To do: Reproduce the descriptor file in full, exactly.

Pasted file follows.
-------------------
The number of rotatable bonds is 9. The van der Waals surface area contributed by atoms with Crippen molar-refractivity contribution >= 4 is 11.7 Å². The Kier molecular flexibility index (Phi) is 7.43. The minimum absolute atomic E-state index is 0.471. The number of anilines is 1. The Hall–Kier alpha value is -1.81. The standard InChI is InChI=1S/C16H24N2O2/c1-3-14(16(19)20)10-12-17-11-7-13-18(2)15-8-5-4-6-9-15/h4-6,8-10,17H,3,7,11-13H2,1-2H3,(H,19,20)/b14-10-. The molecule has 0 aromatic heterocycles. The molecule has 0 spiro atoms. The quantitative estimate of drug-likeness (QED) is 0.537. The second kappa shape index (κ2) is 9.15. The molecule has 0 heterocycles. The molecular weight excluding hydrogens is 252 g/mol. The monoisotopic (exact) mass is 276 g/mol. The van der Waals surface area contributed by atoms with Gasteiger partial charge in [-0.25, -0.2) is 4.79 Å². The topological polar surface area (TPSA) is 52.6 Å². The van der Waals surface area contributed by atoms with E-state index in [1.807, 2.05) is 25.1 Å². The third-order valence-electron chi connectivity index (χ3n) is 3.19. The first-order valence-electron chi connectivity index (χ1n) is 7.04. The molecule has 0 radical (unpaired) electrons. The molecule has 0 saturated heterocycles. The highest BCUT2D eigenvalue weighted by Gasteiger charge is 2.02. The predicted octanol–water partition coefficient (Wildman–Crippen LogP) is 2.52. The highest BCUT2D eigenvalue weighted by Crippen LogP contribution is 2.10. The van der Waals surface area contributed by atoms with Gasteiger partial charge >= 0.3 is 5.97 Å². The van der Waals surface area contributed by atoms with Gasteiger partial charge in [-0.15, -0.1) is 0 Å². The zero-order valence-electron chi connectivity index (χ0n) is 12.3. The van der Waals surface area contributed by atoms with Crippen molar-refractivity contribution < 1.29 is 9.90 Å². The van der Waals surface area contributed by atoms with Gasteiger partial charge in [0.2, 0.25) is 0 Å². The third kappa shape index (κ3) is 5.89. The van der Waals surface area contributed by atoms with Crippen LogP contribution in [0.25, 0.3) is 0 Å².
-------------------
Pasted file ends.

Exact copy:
The number of rotatable bonds is 9. The van der Waals surface area contributed by atoms with Crippen molar-refractivity contribution >= 4 is 11.7 Å². The Kier molecular flexibility index (Phi) is 7.43. The minimum absolute atomic E-state index is 0.471. The number of anilines is 1. The Hall–Kier alpha value is -1.81. The standard InChI is InChI=1S/C16H24N2O2/c1-3-14(16(19)20)10-12-17-11-7-13-18(2)15-8-5-4-6-9-15/h4-6,8-10,17H,3,7,11-13H2,1-2H3,(H,19,20)/b14-10-. The molecule has 0 aromatic heterocycles. The molecule has 0 spiro atoms. The quantitative estimate of drug-likeness (QED) is 0.537. The second kappa shape index (κ2) is 9.15. The molecule has 0 heterocycles. The molecular weight excluding hydrogens is 252 g/mol. The monoisotopic (exact) mass is 276 g/mol. The van der Waals surface area contributed by atoms with Gasteiger partial charge in [-0.25, -0.2) is 4.79 Å². The topological polar surface area (TPSA) is 52.6 Å². The van der Waals surface area contributed by atoms with E-state index in [1.807, 2.05) is 25.1 Å². The third-order valence-electron chi connectivity index (χ3n) is 3.19. The first-order valence-electron chi connectivity index (χ1n) is 7.04. The molecule has 0 radical (unpaired) electrons. The molecule has 0 saturated heterocycles. The highest BCUT2D eigenvalue weighted by Gasteiger charge is 2.02. The predicted octanol–water partition coefficient (Wildman–Crippen LogP) is 2.52. The highest BCUT2D eigenvalue weighted by Crippen LogP contribution is 2.10. The van der Waals surface area contributed by atoms with Gasteiger partial charge >= 0.3 is 5.97 Å². The van der Waals surface area contributed by atoms with Gasteiger partial charge in [-0.15, -0.1) is 0 Å². The zero-order valence-electron chi connectivity index (χ0n) is 12.3. The van der Waals surface area contributed by atoms with Crippen molar-refractivity contribution < 1.29 is 9.90 Å². The van der Waals surface area contributed by atoms with Gasteiger partial charge in [0.2, 0.25) is 0 Å². The third kappa shape index (κ3) is 5.89. The van der Waals surface area contributed by atoms with Crippen LogP contribution in [0.25, 0.3) is 0 Å².